"It's yachting, not cruising" has been SeaDream's tagline since the company launched in 2001, but what does that really mean? On 112-passenger SeaDream II, it translates into a vacation centered around your specific needs. Want a drink? It's included. Bar doesn't have the beer you like? A crew member will make a supermarket run in port and pick some up for you. Like this evening's ice cream? The dining team will make sure it's always available for you, day or night. Not seeing your favorite dish on the menu? Tell the chef what you want and he'll have it ready the next day.
This desire to tailor your cruise vacation as much as possible to your ideal trip is what makes a SeaDream II cruise stand out. The ship is old and showing a bit of wear, but loyal customers (who can make up a half to two-thirds of the passengers onboard) don't care about the hardware when the software is so good. Crew members are friendly and sociable and cater to your every need -- often before you've thought to ask. The food is outstanding, with a large variety of options, including a robust vegan/vegetarian selection. Itineraries are devised to take you away from the crowds and treat you to smaller islands and ports you'll want to return to again. Nobody wears a tie in the evening, and if the weather is right, most meals are taken outside.
Not that the ship is bad, mind you. Sure, the furnishings show their age; the ship doesn't have a modern look and scratches are evident in the wooden cabin furnishings and metal deck chairs. You won't find balcony cabins, let alone infinity pools and tricked-out thermal suites. But you also don't need them. Cabins are roomy and homey with tons of storage space and modern touches like flat-screen TVs and multi-sprayer showers. The alfresco Topside Restaurant with its wicker chairs and cozy dining nooks is the most pleasant place we've ever eaten on a cruise ship. The top-deck Balinese beds are crazy comfortable when you want to read or doze in the sun, and the small spa manages to squeeze in several treatment rooms (complete with top-notch Thai massage therapists), a sauna and salon area. The decks are teak, and the finishes throughout are classy -- no plastic sun loungers here.
And you won't have to worry about being nickel-and-dimed. Nearly everything is included from Champagne and cocktails to gratuities, water sports and mountain bikes. (Only spa treatments, premium wines and shore excursions cost extra.) Crew members lead hikes and bike rides for no extra fee, and hold elaborate barbecue beach parties. Champagne, caviar and water sports are held on every Caribbean itinerary. You will pay for these things indirectly as cruise fares are higher, but if you take advantage, you will get a lot for your money.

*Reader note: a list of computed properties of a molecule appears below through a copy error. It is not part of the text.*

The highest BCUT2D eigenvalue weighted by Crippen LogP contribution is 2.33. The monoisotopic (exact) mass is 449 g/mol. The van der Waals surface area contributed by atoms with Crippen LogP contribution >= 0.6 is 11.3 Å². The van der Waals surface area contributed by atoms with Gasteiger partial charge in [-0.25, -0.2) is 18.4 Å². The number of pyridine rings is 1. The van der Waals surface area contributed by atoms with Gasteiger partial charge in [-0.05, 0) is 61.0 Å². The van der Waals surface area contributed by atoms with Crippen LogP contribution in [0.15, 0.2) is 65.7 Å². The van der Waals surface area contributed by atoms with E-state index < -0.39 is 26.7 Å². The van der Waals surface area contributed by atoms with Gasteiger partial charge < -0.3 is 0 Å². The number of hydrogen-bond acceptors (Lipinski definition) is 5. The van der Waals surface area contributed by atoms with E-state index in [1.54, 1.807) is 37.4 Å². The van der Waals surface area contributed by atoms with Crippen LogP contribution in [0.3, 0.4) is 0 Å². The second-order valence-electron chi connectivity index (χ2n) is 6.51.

So, what are the downsides? Excursions can be canceled if the minimum number isn't achieved -- entirely possible on a ship that never carries more than 112 passengers. SeaDream II will rock and roll in rough seas; you'll feel the movement even when it’s calm. And although the unstructured environment is great for passengers who like their independence and don't want a packed schedule of onboard events, there isn't much to do if it rains, other than read, play cards, watch movies or drink more cocktails. The ship is designed for warm weather -- and intended for folks who prefer to socialize over drinks rather than be entertained by scheduled activities.
The biggest drawback is that once you cruise on SeaDream, you might never be able to go back to the bigger cruise ships, no matter how luxurious they are. Once you try yachting, cruising might not ever be the same.
SeaDream passengers span a wide range of ages from 30s to 80s. Most are couples, but you'll also find families with older children and friends or siblings traveling together. Passengers are well-off professionals and retirees, well-traveled and stylish. A large percentage will be repeat SeaDream cruisers.
The nationality breakdown of SeaDream passengers tends to vary from one cruise to the next, even in the same destination. Caribbean cruises are usually dominated by U.S. passengers, but our sailing had seven nationalities onboard, including English, Australian, Canadian and Norwegian. On Mediterranean sailings, you'll get a broader mix with more Europeans and Australians.
By Day: Bathing suits are appropriate pool and deckside, although people don stylish cover-ups in the dining areas. Shorts, T-shirts, activewear, capris and sundresses dominate in the ports.
At Night: "Yacht casual.” For men, that usually means collared shirts, either Polos or button-downs, often with boat shoes or loafers. Some choose to wear a jacket, but no one wears ties. Women tend to dress stylishly yet informally in the evenings, in casual dresses, slacks or capris with a fashionable top. Stylish sandals, often with sparkly accents, are the most common footwear; you won’t want heels. Dinner in the main dining room is generally a tad dressier than dinner under the stars at the Topside Restaurant.
Not Allowed: The ship requests that people do not wear jeans/denim, shorts, skorts, T-shirts, flip-flops, tattered/torn clothing, or bathing suits to dinner or in the public areas in the evenings (that being said, we did see men wearing shorts to the outdoor dinners).
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